Interview: comedian Rosie Wilby on gays, gentrification and getting over unrequited love

By - Wednesday 25th February, 2015

Olivia Garner meets Rosie Wilby, Funny Women finalist, Radio 4 regular and Croydon LGBT month star

Rosie Wilby, Nineties Woman.
Photo by Rosie Wilby, used with permission.

Hi Rosie! Firstly, to start off, can you tell us a little about your show, Nineties Woman?

Well, it’s a show that I took to the Edinburgh Fringe last summer and it combines a bit of comedy, multimedia and storytelling.

The show was inspired when a couple of years ago I found a box of old copies of a newspaper that I was involved with at university twenty years ago. I decided to set about tracking down some of the other women who’d been involved in it, to find out about what they were doing now. I went on a bit of a detective mission.

How was performing on the Fringe? It must have been amazing

I’ve done Edinburgh Fringe quite a few times now but yeah, it is quite hectic and crazy going up there as a performer, not only doing your own stuff but often at other people’s shows and doing little guest spots. It’s fun, but it’s really full on!

The first time I went up there, I don’t think I realised just how exhausting and hard work it is when you’re promoting your own show – no managers, promoters or team around you.

I’ve always wanted to know how to comedians cope with the danger of doing live comedy and its unpredictability.

With my own solo show, people have thought, “Yes, that sounds good, I’ll go and see Rosie Wilby”, whereas when I’m taking part in a stand-up set with other acts, the audience doesn’t know what’s coming. It might be an audience that doesn’t like what you’re about or what you’re going to say. Sometimes just ploughing on with your material and doing it confidently is the best way, whereas with others it is about deviating from it and having a bit of a laugh with them. Sometimes even putting them down a little bit can be part of it, but I’m not into these really aggressive put-downs you sometimes see. I’d rather say something weird and confuse them!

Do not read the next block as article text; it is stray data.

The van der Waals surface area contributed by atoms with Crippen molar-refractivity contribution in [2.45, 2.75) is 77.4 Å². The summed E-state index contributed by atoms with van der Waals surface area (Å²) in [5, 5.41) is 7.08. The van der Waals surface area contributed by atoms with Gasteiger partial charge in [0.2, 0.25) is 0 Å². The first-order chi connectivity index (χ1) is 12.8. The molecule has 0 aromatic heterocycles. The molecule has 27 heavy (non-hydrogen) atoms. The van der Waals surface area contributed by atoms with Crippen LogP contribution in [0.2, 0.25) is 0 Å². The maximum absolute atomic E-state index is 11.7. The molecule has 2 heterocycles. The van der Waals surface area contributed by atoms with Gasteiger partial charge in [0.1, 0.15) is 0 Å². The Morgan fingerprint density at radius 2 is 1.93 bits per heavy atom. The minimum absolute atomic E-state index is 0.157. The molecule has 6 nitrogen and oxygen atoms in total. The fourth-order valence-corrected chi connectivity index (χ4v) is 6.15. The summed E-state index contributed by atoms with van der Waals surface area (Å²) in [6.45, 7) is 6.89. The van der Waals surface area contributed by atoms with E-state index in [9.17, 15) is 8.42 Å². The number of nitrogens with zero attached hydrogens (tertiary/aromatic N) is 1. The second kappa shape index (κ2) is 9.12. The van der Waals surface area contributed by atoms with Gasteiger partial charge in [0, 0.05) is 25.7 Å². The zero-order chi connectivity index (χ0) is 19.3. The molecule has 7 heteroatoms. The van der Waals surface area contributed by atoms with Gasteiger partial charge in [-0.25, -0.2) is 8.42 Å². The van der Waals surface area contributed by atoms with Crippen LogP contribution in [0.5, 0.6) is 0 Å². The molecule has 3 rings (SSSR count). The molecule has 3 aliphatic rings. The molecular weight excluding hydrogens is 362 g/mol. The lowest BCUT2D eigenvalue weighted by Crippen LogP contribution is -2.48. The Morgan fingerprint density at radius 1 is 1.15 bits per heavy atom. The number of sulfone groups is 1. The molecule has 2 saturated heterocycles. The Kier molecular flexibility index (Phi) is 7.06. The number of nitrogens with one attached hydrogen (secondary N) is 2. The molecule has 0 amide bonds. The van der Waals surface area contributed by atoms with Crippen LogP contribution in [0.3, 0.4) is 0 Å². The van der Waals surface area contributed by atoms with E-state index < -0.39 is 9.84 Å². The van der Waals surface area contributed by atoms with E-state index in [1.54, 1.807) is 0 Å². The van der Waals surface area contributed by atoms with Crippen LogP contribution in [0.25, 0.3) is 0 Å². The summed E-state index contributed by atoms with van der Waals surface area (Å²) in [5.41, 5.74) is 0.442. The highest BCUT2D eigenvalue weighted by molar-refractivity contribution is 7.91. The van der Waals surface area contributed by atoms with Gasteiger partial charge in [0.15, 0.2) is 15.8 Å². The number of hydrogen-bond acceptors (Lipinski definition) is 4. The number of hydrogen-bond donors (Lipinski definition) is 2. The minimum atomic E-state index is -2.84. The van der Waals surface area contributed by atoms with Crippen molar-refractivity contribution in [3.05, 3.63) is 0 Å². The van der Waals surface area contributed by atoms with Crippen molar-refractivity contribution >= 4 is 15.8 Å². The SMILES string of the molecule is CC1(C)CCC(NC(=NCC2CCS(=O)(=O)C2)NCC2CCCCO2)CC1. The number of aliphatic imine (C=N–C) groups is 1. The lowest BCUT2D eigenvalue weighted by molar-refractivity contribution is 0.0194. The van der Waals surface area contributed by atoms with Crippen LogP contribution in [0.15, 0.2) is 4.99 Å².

Nineties Woman brings up feminism and LGBT (lesbian, gay, bisexual and transgender) issues and the history behind them. But that was the ’90s – how different is London now? 

I think in London in general we’re moving forward and we’re pretty lucky – but there are still pockets where gay people I know wouldn’t feel comfortable walking down the street hand in hand. But I think now we have same sex marriage, London feels like a much more progressive place.

We’re watching it all change at the moment, aren’t we? I lived for years in Peckham and now I’ve moved to Brixton and you can see there is gentrification and they’re smartening up and modernising. That does mean we can sometimes be in danger of losing some of our character, too.

Nineties Woman is one of many events across Croydon for LGBT month which is really raising the event’s profile. What’s your take on this?

I think that’s great. I’ve been aware of it for a good many years but then I would be as I am LGBT and I’m quite immersed in that community. I present an LGBT radio show on a station called Resonance, so I know two of the people that founded LGBT month a long time ago now. Much of it was initially based around raising awareness in schools so kids felt that they could talk about sexual identity. We still have some way to go towards equality, but we’ve achieved massive political change.

There’s this great slogan: “Some people are gay – get over it”. I have to joke about it because for years I was in love with a straight woman and for me a good slogan would would have been: “Some people are straight – get over that!”

It is some people’s perspective that in the ’90s, whilst there were big advancements in acceptance of gay men, lesbianism was far less visible: do you agree?

Gay women always, in a sense, face two barriers. If you are gay and a woman then there are two reasons why you might experience prejudice. To some extent, it might double the issues you come across.

I think what’s interesting about paralleling the LGBT campaign in the early nineties and the feminist cause is how much progress LGBT rights has made in such a relatively short space of time while to some extent the feminist movement has lost its way. The LGBT cause has come forward but women may feel that feminism hasn’t done so because there are so many areas where women are still not equal – equal pay, for example.

So what is next for you – any projects in the pipeline?

There’s another fairly new show that I’ve been touring which in the last few years called Is monogamy dead? It’s based on a survey I did about people’s relationships and what types of relationships we have – not just about sexual fidelity but also emotional monogamy, how friendships and relationships cross over and the grey areas between.

I’ve always got lots of things coming up – for example, a memoir I’m writing that was shortlisted in a writing competition so I hope to finish that off and publish. So yep – lots of things coming up!

Rosie Wilby, Nineties Woman is on at the Spread Eagle theatre in Katharine Street on Friday 27th February at 7:30pm. Tickets cost £10. For information, click here

Olivia Garner

Olivia Garner

I am a History graduate who has just moved back to Croydon from Bristol. I joined the Citizen for a chance to write about events within my home town whilst continuing my love for writing post-university. I am also currently working on a historical novel based upon my dissertation research.

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